Your unconventional tour guide to Toronto. If you only had 24 hours, here are my top 3 recommendations on where you should stay, explore and eat.
A couple of weeks ago, I visited Toronto for the first time for a friend’s wedding. Not only was I excited to explore a new city and country, but it had been a lifetime ago since we had seen each other.
We met while studying in Australia, so when she told me that she had decided to pack up and head back home (Toronto). I didn’t quite understand why anyone would trade endless summers for the bitter cold. But having spent the weekend, I could now see why.
Beyond CN Tower and the other tourist attractions, what genuinely makes Toronto so spectacular is its chilled pace and diverse culture, in the sense of its people to its food. At times it reminded me of the streets of Melbourne.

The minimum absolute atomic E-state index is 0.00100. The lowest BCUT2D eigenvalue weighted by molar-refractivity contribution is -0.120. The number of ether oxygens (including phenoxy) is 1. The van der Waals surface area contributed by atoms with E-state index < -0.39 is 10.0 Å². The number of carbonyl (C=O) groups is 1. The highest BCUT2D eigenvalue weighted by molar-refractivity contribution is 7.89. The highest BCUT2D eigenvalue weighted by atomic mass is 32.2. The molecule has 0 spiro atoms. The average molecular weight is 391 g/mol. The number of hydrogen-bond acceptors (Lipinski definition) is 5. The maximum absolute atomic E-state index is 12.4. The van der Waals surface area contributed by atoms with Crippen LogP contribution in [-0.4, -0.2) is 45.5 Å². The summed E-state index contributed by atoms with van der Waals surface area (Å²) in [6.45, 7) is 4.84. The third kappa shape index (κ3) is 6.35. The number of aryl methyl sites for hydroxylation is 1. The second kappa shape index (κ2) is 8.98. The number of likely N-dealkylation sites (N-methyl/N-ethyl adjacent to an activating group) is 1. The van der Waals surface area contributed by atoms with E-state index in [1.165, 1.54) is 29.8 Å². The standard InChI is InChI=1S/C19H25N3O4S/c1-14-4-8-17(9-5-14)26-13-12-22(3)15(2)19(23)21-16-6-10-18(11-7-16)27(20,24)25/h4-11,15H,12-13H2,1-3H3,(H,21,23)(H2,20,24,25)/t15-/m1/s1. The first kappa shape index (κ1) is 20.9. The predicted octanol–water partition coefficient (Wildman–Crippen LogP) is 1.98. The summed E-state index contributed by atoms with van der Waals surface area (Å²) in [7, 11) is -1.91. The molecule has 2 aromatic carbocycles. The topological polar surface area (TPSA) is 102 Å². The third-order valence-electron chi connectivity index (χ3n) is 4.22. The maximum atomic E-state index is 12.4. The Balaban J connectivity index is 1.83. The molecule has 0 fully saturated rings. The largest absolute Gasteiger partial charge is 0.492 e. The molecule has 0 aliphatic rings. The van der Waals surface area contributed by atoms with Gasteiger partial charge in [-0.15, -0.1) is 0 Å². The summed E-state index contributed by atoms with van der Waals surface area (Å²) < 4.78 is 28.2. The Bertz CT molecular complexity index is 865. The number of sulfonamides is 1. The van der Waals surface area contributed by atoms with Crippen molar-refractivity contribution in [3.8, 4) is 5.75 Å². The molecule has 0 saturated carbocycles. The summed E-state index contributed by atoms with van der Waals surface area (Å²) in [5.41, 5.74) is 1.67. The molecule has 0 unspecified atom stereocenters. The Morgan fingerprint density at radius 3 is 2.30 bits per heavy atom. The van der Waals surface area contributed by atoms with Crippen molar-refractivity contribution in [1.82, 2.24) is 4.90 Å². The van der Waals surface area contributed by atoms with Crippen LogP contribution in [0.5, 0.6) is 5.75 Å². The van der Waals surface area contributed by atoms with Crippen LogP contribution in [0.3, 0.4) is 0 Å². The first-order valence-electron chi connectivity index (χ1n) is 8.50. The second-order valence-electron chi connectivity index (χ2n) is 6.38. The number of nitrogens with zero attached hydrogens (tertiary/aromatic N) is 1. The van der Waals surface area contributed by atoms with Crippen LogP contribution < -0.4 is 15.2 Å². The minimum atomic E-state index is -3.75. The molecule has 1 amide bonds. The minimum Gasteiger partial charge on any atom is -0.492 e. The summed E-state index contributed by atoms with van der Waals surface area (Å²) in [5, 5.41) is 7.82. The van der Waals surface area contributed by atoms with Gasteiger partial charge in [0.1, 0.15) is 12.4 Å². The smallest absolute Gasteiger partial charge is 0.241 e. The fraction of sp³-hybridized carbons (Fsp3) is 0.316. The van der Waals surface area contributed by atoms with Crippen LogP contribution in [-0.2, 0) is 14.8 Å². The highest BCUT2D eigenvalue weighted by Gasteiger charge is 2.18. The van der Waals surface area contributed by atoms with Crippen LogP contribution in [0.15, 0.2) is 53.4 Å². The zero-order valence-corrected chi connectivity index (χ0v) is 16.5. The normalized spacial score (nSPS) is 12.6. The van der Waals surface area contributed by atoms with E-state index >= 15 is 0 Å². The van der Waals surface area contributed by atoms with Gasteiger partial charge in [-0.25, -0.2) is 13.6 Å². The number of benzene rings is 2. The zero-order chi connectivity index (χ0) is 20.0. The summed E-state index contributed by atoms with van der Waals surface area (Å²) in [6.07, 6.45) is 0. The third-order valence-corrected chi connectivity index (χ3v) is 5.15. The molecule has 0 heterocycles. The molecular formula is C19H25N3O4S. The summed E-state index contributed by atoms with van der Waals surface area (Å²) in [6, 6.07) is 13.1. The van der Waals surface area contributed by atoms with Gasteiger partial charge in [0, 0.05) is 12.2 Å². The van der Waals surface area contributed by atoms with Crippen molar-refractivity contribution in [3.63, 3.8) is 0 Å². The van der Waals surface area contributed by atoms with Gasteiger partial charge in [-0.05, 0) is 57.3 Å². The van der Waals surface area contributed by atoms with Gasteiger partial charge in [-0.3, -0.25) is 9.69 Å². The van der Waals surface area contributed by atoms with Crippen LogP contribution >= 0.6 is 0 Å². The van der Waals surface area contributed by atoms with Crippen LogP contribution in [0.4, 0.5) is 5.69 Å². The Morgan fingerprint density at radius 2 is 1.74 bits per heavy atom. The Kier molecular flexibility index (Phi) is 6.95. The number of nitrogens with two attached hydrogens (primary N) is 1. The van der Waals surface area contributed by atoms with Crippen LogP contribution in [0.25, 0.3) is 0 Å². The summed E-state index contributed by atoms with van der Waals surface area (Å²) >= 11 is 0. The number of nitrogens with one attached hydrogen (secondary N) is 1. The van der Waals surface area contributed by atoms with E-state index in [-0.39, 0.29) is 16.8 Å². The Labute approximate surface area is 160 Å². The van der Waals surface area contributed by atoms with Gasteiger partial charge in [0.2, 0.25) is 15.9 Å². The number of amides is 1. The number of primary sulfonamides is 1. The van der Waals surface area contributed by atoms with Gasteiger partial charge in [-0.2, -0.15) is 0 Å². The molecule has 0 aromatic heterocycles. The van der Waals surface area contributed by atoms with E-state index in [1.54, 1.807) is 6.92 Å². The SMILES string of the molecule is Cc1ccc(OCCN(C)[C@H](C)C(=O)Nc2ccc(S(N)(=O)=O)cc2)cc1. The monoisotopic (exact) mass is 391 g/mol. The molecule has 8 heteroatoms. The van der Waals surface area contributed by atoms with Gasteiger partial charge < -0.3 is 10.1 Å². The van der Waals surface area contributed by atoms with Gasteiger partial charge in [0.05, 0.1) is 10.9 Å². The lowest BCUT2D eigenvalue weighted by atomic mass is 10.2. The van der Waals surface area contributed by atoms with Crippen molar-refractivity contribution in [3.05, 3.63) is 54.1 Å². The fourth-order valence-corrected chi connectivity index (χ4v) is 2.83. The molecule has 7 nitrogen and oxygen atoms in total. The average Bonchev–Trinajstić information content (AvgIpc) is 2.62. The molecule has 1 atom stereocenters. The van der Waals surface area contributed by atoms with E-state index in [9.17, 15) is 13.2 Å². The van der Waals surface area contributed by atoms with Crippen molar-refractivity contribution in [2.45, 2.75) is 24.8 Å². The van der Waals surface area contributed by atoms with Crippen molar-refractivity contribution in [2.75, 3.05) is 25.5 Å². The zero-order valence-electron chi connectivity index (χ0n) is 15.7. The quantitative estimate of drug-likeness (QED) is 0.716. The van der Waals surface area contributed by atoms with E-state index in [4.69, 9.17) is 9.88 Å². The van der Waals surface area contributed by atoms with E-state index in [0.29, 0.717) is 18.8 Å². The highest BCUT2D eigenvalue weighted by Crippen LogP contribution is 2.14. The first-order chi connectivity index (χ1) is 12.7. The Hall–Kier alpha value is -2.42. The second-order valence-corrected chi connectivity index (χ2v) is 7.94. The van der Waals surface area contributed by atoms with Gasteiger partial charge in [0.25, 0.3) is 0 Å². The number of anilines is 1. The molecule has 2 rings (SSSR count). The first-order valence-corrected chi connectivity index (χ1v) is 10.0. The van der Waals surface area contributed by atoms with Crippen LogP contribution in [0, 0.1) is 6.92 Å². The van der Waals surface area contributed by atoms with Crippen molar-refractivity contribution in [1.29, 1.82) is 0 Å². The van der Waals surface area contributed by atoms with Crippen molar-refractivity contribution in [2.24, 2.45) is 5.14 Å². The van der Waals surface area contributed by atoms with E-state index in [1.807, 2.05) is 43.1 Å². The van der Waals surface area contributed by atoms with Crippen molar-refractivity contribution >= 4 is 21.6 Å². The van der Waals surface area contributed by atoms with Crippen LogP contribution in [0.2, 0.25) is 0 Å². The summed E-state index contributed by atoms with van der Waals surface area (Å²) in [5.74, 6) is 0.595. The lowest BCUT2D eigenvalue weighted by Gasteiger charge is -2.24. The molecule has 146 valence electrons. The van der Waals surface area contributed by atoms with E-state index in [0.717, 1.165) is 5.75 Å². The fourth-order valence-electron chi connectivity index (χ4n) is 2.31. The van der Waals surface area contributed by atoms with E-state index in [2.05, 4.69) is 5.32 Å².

Kimpton Saint George Hotel
280 Bloor St W, Toronto, ON M5S 1V8, Canada
Be transported back to a mid-century modern era that is not only elegant but spacious and comfortable. Tiny contemporary artworks fill every nook and cranny, giving it a certain charm. However, hands down the highlight of the room is the bathtub that would make any dream bathroom envious.
Rush Lane just south of Queen West
Tucked between the busy streets of Queen St West & Richmond St West. Graffiti Alley gives a glimpse into the soul of the city with its vibrant colours and mesmerising mural. The landmark also represents the legalisation of street art and long debate of what is art and vandalism.
794 Dundas St W, Toronto, ON M6J 1V1, Canada
Patois Toronto revitalises classic Chinese dishes with intricate flavours of Jamaica. It’s more than just a fusion; it’s the synergy between two powerhouse cuisines. The Jamaican and Chinese flavours complement one another but also holds their own. The dishes perfectly represent the harmony of such diverse cultures that makes Toronto so unique.